Can I Get Botox and Fillers While Pregnant or Breastfeeding?
One question that frequently comes up is whether fillers and Botox-like products such as Dysport and Xeomin are safe to use while pregnant or breastfeeding. The safety of fillers and other injectables on pregnant or breastfeeding women has not been established. Thus, they are generally not recommended.
That said, hyaluronic filler products like Restylane, Juvederm, or Belotero are technically safe as they are simply sugar-based compounds. However, in general, we recommend that new and expectant mothers hold off on all cosmetic procedures until after delivery or breastfeeding has ceased. If you have your heart set on these procedures, we recommend that you consult with your obstetrician first. In our opinion, since we don’t know whether they are 100% safe, it’s better to err on the side of caution.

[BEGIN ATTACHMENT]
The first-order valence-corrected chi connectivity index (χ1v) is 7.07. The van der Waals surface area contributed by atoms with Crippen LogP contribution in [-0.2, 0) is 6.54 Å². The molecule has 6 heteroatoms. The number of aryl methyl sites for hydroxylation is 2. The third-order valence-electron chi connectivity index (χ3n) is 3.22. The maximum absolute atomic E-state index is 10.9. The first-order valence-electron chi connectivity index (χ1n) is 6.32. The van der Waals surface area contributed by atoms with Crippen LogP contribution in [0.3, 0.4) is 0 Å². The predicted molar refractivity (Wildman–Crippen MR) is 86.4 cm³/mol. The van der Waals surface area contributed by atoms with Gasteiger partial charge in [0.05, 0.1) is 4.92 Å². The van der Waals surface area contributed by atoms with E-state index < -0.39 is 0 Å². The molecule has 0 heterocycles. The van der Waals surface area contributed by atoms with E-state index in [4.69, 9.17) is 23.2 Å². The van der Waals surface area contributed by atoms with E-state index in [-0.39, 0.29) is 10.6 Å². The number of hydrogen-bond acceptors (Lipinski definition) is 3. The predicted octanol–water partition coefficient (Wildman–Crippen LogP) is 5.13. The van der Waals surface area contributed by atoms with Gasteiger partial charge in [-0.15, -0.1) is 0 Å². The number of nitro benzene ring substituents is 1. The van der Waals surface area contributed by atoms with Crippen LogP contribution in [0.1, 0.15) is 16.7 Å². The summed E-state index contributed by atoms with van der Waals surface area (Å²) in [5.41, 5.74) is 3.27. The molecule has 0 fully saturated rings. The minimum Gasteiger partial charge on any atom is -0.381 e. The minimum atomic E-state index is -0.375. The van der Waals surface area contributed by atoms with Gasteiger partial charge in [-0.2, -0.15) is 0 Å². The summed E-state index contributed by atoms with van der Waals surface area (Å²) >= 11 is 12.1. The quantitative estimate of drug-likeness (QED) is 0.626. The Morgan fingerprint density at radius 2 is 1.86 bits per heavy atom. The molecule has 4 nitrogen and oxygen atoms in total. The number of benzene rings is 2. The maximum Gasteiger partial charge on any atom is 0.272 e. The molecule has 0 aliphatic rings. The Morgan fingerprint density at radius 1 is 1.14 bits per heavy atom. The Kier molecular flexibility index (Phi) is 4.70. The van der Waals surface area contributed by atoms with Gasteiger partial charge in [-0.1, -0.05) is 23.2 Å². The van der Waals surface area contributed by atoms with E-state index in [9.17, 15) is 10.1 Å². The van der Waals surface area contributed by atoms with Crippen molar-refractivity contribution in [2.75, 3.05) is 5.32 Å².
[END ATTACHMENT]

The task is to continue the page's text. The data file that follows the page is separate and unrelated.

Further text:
Can You Have Other Dermatology Treatments While Pregnant or Breastfeeding?
Similarly, microdermabrasion, chemical peels and laser, ultrasound, and radiofrequency type facial procedures should also be avoided while you’re pregnant or breastfeeding.
While there’s no strong evidence to suggest that these procedures are harmful to either mother or baby, these procedures can have adverse effects to the skin. During pregnancy, women are more likely to develop post-inflammatory hyperpigmentation and keloid scarring. Thus, dermatologists cannot promise that these treatments will have the same positive results for pregnant women as they might before or after pregnancy.